Concurrent Zero-Knowledge

July 28, 2008
Concurrent Zero-Knowledge

Concurrent Zero-Knowledge

Zero-Knowledge is one of the coolest and non-intuitive ideas in modern cryptography.  The idea is that Alice wants to prove that something is true without explaining why.  (Just like a woman, right?).  For example, she knows how to 3-color a particular graph.  She can paint each vertex on the graph red, green, or blue in such a way that no two adjacent vertices are the same color.  Now she wants to prove to Bob that it is possible to do it.  (For example, Bob is being lazy and doesn’t want to help out around the house by spending exponential time coloring vertices.  It’s a very common situation).  So Alice and Bob engage in a protocol in which Alice proves that yes, it is  possible to 3-color the graph.  BUT….Bob does not learn how Alice did it.

Ok, that sounds pretty pointless.  Most modern households don’t have graphs lying around just waiting to be 3-colored.  (Plus there is a very efficient 4-coloring algorithm for planar graphs, so if you’re willing to invest in a little more paint you can save yourself a lot of clock cycles).

But what if Alice wants to prove she knows her credit card number without actually sending it to FlyByNight.com?  Now Alice can safely purchase shoes on-line without worrying about an unscrupulous merchant stealing her credit card number.

Zero-Knowledge has been around since 1986 (sorry no link, this result is really old).

Oded Goldreich, Silvio Micali, Avi Wigderson: Proofs that Yield Nothing But their Validity and a Methodology of Cryptographic Protocol Design (Extended Abstract) FOCS 1986: 174-187.

The tricky thing about zero-knowledge is actually proving that a protocol is zero-knowledge.  Things get even worse with concurrent zero-knowledge, when Alice might have to prove things to several different people at the same time.  An unscrupulous adversary might take advantage of Alice and use the results of one protocol query to alter a second query.  Here the proofs get really convoluted as the cryptographer tries to rewind multiple simulators.  As they say, the pudding is in the proof.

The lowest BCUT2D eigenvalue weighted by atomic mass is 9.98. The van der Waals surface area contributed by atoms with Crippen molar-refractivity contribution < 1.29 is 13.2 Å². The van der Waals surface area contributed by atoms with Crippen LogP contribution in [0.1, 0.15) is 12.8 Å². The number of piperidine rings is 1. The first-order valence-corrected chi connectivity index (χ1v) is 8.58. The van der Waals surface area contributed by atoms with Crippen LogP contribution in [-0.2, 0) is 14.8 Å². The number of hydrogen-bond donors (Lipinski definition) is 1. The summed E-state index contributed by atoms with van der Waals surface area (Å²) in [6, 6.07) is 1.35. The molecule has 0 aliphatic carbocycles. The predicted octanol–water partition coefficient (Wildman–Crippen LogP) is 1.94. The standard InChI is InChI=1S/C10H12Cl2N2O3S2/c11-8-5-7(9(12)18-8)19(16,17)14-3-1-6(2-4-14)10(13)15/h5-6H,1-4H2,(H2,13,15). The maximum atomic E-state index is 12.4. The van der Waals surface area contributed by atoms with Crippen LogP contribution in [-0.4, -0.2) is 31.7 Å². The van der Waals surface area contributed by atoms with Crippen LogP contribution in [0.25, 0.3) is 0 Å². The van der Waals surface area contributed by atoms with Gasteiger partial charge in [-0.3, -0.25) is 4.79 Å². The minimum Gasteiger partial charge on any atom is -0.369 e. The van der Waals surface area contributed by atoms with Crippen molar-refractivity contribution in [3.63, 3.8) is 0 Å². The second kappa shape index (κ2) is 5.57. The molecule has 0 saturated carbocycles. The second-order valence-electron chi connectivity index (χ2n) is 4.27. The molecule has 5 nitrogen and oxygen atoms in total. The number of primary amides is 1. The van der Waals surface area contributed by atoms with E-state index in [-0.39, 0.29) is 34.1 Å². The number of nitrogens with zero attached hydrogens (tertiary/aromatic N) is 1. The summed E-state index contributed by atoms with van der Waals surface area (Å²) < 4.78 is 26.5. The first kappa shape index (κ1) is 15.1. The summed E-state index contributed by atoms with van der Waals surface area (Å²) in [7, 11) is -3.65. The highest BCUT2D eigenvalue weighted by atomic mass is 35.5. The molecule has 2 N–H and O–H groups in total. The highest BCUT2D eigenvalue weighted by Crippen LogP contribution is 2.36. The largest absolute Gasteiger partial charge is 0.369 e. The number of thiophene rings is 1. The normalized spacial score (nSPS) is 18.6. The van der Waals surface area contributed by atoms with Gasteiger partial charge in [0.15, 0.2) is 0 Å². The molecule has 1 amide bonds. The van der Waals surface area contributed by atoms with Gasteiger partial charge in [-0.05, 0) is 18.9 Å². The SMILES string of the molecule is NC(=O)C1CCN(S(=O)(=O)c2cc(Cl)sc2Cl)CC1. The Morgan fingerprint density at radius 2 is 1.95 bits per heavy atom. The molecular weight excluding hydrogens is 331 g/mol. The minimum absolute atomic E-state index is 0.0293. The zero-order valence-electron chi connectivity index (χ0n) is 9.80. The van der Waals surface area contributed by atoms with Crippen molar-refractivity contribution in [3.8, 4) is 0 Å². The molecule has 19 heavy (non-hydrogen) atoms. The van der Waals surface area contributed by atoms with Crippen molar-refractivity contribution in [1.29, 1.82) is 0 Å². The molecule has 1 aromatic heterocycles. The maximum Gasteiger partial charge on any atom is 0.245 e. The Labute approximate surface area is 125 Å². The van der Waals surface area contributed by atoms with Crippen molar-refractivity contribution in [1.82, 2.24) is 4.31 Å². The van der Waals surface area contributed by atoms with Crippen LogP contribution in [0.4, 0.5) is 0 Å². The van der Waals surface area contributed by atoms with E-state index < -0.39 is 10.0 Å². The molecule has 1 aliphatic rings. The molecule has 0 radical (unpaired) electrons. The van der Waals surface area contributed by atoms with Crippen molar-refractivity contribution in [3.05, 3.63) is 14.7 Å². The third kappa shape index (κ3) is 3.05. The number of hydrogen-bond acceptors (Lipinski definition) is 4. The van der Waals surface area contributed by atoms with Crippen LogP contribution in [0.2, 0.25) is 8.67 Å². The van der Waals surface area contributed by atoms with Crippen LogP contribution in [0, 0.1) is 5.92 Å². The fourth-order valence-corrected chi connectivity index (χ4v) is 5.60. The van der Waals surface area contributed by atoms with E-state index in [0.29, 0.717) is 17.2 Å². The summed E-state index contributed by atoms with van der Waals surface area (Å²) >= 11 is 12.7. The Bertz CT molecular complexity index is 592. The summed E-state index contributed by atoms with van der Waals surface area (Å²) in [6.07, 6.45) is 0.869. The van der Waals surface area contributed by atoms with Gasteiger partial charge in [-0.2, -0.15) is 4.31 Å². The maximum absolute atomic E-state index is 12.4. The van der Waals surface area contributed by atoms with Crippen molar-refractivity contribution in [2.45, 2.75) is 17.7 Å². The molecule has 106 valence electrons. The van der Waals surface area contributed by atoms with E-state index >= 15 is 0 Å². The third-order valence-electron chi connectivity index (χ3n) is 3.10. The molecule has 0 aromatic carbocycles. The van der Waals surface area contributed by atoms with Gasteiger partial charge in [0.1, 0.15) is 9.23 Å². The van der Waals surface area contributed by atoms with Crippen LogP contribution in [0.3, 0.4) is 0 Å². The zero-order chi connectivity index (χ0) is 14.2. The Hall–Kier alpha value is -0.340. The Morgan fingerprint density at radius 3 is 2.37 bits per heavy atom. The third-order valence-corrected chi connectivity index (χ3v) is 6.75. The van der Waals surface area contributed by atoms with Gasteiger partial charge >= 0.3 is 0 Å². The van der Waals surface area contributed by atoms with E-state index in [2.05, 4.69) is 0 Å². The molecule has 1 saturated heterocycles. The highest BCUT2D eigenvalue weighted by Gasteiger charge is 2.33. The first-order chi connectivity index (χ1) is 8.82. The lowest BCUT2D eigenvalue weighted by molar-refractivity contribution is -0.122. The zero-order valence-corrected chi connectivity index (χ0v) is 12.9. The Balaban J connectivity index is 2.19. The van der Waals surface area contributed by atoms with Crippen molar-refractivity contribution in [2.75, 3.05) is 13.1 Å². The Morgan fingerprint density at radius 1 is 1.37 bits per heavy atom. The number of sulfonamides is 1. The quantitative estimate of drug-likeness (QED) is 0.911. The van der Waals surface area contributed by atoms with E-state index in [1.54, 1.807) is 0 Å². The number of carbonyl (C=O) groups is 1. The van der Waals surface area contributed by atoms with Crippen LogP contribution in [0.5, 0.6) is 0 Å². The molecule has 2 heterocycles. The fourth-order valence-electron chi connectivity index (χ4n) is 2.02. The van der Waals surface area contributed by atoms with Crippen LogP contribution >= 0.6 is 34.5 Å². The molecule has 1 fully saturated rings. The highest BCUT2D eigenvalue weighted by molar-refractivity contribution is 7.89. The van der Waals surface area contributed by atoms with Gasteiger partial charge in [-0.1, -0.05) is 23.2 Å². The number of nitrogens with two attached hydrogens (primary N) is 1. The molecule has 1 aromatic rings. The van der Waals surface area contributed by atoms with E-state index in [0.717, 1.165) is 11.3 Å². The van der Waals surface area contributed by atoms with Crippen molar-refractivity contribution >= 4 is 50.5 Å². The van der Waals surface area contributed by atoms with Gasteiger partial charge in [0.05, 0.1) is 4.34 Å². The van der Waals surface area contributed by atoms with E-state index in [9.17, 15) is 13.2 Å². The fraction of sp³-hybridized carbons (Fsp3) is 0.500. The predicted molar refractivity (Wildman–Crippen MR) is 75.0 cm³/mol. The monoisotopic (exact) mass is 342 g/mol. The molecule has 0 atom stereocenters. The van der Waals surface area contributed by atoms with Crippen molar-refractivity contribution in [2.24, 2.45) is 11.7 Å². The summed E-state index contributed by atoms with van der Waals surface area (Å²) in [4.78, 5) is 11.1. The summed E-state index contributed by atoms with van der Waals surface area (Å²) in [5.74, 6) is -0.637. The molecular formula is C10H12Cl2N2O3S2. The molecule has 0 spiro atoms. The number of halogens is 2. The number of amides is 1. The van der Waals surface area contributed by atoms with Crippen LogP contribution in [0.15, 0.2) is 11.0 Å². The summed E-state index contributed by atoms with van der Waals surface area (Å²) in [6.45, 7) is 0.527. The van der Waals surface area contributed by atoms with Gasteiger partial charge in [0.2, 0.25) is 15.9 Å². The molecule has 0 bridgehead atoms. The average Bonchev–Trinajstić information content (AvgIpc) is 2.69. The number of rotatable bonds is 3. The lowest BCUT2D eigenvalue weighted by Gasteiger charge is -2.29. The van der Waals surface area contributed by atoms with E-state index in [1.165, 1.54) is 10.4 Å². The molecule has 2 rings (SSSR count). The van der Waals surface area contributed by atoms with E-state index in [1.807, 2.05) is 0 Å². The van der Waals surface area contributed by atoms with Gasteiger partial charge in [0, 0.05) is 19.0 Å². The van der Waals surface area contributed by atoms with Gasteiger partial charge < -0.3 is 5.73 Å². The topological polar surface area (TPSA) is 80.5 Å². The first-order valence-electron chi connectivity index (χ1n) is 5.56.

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Endorsed E-Cash

July 28, 2008
Endorsed E-Cash

Endorsed E-Cash

E-Cash is supposed to be the digital equivalent of real cash.  The idea is that Alice can withdraw money from the bank and spend it anonymously.  Later, when the bank looks at its database of deposits and withdrawals, it shouldn’t be able to link any deposit with any withdrawal.

Of course there is a problem with this scenario.  Suppose Alice withdraws a digital dollar and then spends it twenty-gadzillion times.  Since Alice stores the digital dollar on her computer, nothing stops her from making those twenty-gadzillion copies.

The standard solution is to embed Alice’s identity into every e-dollar she withdraws.  If she spends the same e-dollar more than once, the bank can look at the two deposits and determine Alice’s identity.  For example, suppose we associate a straight line with each e-dollar.  The y-intercept is Alice’s identity.  The slope is chosen at random during withdrawal.  If Alice spends the e-dollar once, she reveals one point on the line.  That’s not enough to learn anything about Alice’s identity.  (Try it at home: point your finger on any random spot on the monitor and count the number of straight lines between your finger and the left hand side of the screen).  If Alice spends the e-dollar a second time, the bank can “connect the dots” and follow the line to the y-intercept.

The standard objection is that even if Alice is identified after the fact, Alice fly to the Bahamas long before the bank catches up.  The potential damage is just not worth the on-line privacy goodness.

These practical obligations did not deter me from writing my Ph.D. thesis on e-cash.  One of my favorite results was showing how to do secure fair exchange of e-cash.  When Alice sends Bob her e-dollars (ok, now that we’re getting technical, I should call them by their official latin name, e-coin, which is easy to remember, because it is like e-coli, only it corrupts you soul and not your stomach), she wants to make sure she gets some sort of receipt back in return.  Bob doesn’t want to send a receipt until he gets paid.  The solution is to do alot of math in algebraic groups of prime order.

Things get even more interesting when Alice needs to pay more than one e-coin.  Now we do a cool trick and hide all the e-coins in a polynomial of degree N.  Then Alice gives Bob N points on the polynomial.  Just as in the straight line example, Bob doesn’t learn anything about the e-coins because he only has N points.  He needs N+1 points to interpolate (english: compute) the polynomial.  Then Alice and Bob run the Asokan, Shoup and Waidner fair exchange algorithm for the magic N+1th point.  Alice gets a receipt.  Bob gets N+1 points.  He interpolates, and voila! out comes the pot of e-cash.

You can read more about Endorsed E-Cash in my IEEE Security and Privacy 2007 publication.